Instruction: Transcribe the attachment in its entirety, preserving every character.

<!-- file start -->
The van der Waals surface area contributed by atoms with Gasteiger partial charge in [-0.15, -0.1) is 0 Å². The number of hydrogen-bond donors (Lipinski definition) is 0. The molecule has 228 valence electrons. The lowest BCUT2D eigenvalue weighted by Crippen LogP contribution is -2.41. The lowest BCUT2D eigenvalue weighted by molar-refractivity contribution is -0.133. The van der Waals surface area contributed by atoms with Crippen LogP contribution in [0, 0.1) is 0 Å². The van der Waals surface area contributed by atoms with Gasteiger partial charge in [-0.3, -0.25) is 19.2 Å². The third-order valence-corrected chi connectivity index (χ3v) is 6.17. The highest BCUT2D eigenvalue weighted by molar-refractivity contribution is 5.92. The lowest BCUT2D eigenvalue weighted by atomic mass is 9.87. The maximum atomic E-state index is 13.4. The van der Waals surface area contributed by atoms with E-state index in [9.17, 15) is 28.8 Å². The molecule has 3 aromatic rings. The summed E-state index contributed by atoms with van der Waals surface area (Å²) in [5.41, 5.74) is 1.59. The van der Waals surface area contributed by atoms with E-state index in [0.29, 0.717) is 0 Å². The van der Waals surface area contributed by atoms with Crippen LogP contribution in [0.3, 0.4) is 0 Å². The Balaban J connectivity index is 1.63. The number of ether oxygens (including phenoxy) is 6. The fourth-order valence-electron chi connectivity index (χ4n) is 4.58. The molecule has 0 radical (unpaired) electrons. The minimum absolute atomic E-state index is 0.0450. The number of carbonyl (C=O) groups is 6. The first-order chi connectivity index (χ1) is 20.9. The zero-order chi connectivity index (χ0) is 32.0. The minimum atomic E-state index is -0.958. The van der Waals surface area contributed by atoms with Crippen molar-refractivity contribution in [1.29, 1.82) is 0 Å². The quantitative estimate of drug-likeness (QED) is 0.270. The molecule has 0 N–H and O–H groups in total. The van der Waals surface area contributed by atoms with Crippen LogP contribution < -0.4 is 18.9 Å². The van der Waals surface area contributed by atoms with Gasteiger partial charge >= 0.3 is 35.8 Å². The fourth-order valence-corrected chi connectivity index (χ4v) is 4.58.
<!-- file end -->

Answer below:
The van der Waals surface area contributed by atoms with Gasteiger partial charge in [-0.15, -0.1) is 0 Å². The number of hydrogen-bond donors (Lipinski definition) is 0. The molecule has 228 valence electrons. The lowest BCUT2D eigenvalue weighted by Crippen LogP contribution is -2.41. The lowest BCUT2D eigenvalue weighted by molar-refractivity contribution is -0.133. The van der Waals surface area contributed by atoms with Crippen LogP contribution in [0, 0.1) is 0 Å². The van der Waals surface area contributed by atoms with Gasteiger partial charge in [-0.3, -0.25) is 19.2 Å². The third-order valence-corrected chi connectivity index (χ3v) is 6.17. The highest BCUT2D eigenvalue weighted by molar-refractivity contribution is 5.92. The lowest BCUT2D eigenvalue weighted by atomic mass is 9.87. The maximum atomic E-state index is 13.4. The van der Waals surface area contributed by atoms with E-state index in [9.17, 15) is 28.8 Å². The molecule has 3 aromatic rings. The summed E-state index contributed by atoms with van der Waals surface area (Å²) in [5.41, 5.74) is 1.59. The van der Waals surface area contributed by atoms with E-state index in [0.29, 0.717) is 0 Å². The van der Waals surface area contributed by atoms with Crippen LogP contribution in [0.3, 0.4) is 0 Å². The Balaban J connectivity index is 1.63. The number of ether oxygens (including phenoxy) is 6. The fourth-order valence-electron chi connectivity index (χ4n) is 4.58. The molecule has 0 radical (unpaired) electrons. The minimum absolute atomic E-state index is 0.0450. The number of carbonyl (C=O) groups is 6. The first-order chi connectivity index (χ1) is 20.9. The zero-order chi connectivity index (χ0) is 32.0. The minimum atomic E-state index is -0.958. The van der Waals surface area contributed by atoms with Crippen molar-refractivity contribution in [1.29, 1.82) is 0 Å². The quantitative estimate of drug-likeness (QED) is 0.270. The molecule has 0 N–H and O–H groups in total. The van der Waals surface area contributed by atoms with Crippen LogP contribution < -0.4 is 18.9 Å². The van der Waals surface area contributed by atoms with Gasteiger partial charge >= 0.3 is 35.8 Å². The fourth-order valence-corrected chi connectivity index (χ4v) is 4.58.